Saturday, January 25, 2014
Saturday Morning Cult-TV Blogging: Thundarr the Barbarian (1980): "Harvest of Doom" (October 11, 1980)
In “Harvest of Doom,” Thundarr, Ookla, and Ariel encounter a train carrying crates filled with “the death flower,” a plant that can overcome the human will and transform people into willing slaves.
The death flower cargo is being shipped by the lizard people, Carocs, to an evil wizard hoping to use the powerful plants against a village of innocent humans.
Ookla is affected by the death flower, leaving Ariel and Thundarr to try to free him with the help of a “swamp urchin” and her friend, a beast that resembles the legendary Sasquatch but lives in the waters of the bog.
The Carocs, however, don’t take kindly to Thundarr’s interference with their plans…
Thundarr the Barbarian (1980 – 1982) is a Saturday morning TV series that doesn’t often trade in half-measures, or temper the storytelling to preserve the sensibilities of its audience, and that’s a good thing, at least on (adult) retrospect.
Here, Thundarr and Ariel encounter the aforementioned “swamp urchin” -- a pre-adolescent girl, basically -- and the episode doesn’t sentimentalize her to any significant degree. She is not found a healthy home with adopted parents, nor reunited with her original biological family. She survives to live another day, and that’s about the best that can happen for her in this post-apocalyptic realm. Many other shows would take pains to suggest that she is okay, and taken care of, but not Thundarr.
Similarly, the Carocs waste no time in ordering Ariel and Thundarr killed. They are dumped in a pit, and left to die. There’s no talking their way out of a grim fate.
Even the climax, which finds Thundarr setting fire to sprawling fields of the death flowers, is final, punchy, and uncompromising. A deadly threat to humankind is extinguished without a second thought.
The message from all of this is that-- in this future universe -- the denizens (and even the good guys…) play for keeps.
Last week, I wrote a bit about my favorite image in the premiere story: Medieval-styled knights jumping from a 20th century military helicopter to attack Thundarr and his friends.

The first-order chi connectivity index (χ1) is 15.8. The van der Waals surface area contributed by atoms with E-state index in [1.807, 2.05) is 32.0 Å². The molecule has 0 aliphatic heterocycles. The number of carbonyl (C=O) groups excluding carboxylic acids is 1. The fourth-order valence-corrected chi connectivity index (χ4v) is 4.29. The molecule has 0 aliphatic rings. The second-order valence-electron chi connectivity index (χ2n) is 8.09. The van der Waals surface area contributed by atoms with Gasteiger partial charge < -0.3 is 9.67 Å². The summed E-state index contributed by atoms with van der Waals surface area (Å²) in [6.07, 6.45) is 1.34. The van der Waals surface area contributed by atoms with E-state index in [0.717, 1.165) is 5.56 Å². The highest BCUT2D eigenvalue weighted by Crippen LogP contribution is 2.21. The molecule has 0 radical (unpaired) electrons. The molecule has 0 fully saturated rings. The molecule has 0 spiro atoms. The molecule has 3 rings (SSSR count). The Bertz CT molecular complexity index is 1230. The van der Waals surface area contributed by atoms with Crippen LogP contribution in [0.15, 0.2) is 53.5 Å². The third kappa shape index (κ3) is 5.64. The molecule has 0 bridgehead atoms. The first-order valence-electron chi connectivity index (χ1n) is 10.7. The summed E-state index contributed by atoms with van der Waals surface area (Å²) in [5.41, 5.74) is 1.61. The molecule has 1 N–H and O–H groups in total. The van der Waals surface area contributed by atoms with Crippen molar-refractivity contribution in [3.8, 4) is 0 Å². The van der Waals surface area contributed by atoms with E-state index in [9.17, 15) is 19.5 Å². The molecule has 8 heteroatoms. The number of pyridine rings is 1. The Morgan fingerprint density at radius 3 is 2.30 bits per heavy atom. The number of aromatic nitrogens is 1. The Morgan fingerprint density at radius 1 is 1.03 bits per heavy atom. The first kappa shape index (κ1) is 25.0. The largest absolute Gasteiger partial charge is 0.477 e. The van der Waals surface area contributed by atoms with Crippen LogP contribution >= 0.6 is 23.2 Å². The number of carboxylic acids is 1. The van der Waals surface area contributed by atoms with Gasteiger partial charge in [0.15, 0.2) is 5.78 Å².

Here, the combination of pre-apocalyptic tech and post-apocalyptic life finds the Caroc -- the green crocodile people -- manning an ancient locomotive. Another resonant image in “Harvest of Doom” depicts Thundarr and his white steed near a railroad bridge, with the shattered split-moon in the night sky.
Again, this sort of fantastic image -- which conjures the past and the future -- captures perfectly the imaginative nature of the series.
Watching Thundarr The Barbarian as an adult today, it’s kind of fun, as well, to wonder where the characters are, in terms of geography. In last week’s installment, they visited Manhat/Manhattan. In “Harvest of Doom,” Thundarr and his friends explore a Golden Pyramid that looks native to South America…perhaps Peru. I suppose a Thundarr super-fan might be able to chart the barbarian’s path in the series, from one ruined vista to another, from one land to another.
If there’s any sort of typical or predictable Saturday morning “sermonizing” in this episode of Thundarr, it is handled with relative restraint. The sasquatch creature -- ugly and frightening -– turns out to be a gentle friend, thus reminding kids not to judge a book by its cover, I suppose.
Next week: “Mindok: The Mind Menace.”
"I don't know if it's art, but I like it!" - The Joker, in Tim Burton's Batman (1989) Bob Kane and B...